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The Photographic History of The Civil War: in ten volumes, Thousands of Scenes Photographed 1861-65, with Text by many Special Authorities, Volume 9: Poetry and Eloquence. (ed. Francis Trevelyan Miller) 3 3 Browse Search
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Browsing named entities in The Photographic History of The Civil War: in ten volumes, Thousands of Scenes Photographed 1861-65, with Text by many Special Authorities, Volume 9: Poetry and Eloquence. (ed. Francis Trevelyan Miller). You can also browse the collection for December 22nd, 1886 AD or search for December 22nd, 1886 AD in all documents.

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as a moving spirit in the progress of his city and the whole South. The reputation he gained as a speaker and editor secured him the invitation from the New England Society of New York to respond to the toast, The South, at its banquet on December 22, 1886. The response, which was largely impromptu, was copied all over the country and brought him to a position of national importance. Some critics, however, consider his speech before the Merchants' Association of Boston in December, 1889, a ing about a more thorough understanding between the North and the South. A recognition of his prominence came in the first invitation extended a Southerner to address the New England Society of New York city. His address on the evening of December 22, 1886, not only brought him national renown, but became one of the most important events in the unification of the once-sundered sections. The illness and death of Grant, in 1885, had already shown to what extent cordiality of feeling was disp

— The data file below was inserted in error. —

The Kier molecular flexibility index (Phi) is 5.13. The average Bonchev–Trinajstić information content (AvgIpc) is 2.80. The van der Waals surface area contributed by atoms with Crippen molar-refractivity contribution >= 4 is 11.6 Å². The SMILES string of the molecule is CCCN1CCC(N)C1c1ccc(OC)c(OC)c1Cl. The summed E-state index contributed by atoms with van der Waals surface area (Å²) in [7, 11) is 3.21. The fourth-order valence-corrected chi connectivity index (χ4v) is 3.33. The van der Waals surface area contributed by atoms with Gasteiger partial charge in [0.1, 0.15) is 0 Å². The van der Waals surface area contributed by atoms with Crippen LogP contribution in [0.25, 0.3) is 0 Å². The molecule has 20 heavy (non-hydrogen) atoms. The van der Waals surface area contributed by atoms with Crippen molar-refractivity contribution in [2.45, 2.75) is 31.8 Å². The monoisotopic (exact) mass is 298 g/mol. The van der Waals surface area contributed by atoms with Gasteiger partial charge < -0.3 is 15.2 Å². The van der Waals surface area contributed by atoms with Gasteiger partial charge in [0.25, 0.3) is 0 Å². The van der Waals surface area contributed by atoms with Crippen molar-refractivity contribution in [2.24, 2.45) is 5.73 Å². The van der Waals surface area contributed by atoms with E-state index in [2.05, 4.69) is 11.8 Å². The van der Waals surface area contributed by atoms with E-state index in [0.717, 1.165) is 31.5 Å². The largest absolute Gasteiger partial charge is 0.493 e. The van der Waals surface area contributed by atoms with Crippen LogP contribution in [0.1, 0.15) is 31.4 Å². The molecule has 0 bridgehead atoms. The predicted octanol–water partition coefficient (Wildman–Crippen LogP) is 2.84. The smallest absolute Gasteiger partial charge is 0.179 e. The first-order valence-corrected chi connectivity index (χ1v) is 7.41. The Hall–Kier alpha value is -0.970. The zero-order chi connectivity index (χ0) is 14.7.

r words and acts are the words and acts of suspicion and distrust. Would that the spirit of the illustrious dead whom we lament to-day could speak from the grave to both parties to this deplorable discord in tones which should reach each and every heart throughout this broad territory: My countrymen! know one another, and you will love one another. Lucius Quintus Cincinnatus Lamar. The new South Delivered before the New England Society of New York City at the dinner of December 22, 1886. in response to an urgent invitation Henry W. Grady, then managing editor of the Atlanta constitution, attended the banquet, expecting to make a mere formal response to the toast of the South. but the occasion proved inspiring. The Reverend T. Dewitt Talmage spoke on old and New Fashions. near Grady sat General William Tecumseh Sherman, who had marched through his native State of Georgia with fire and sword. when I found myself on my feet, he said, describing the scene on his retu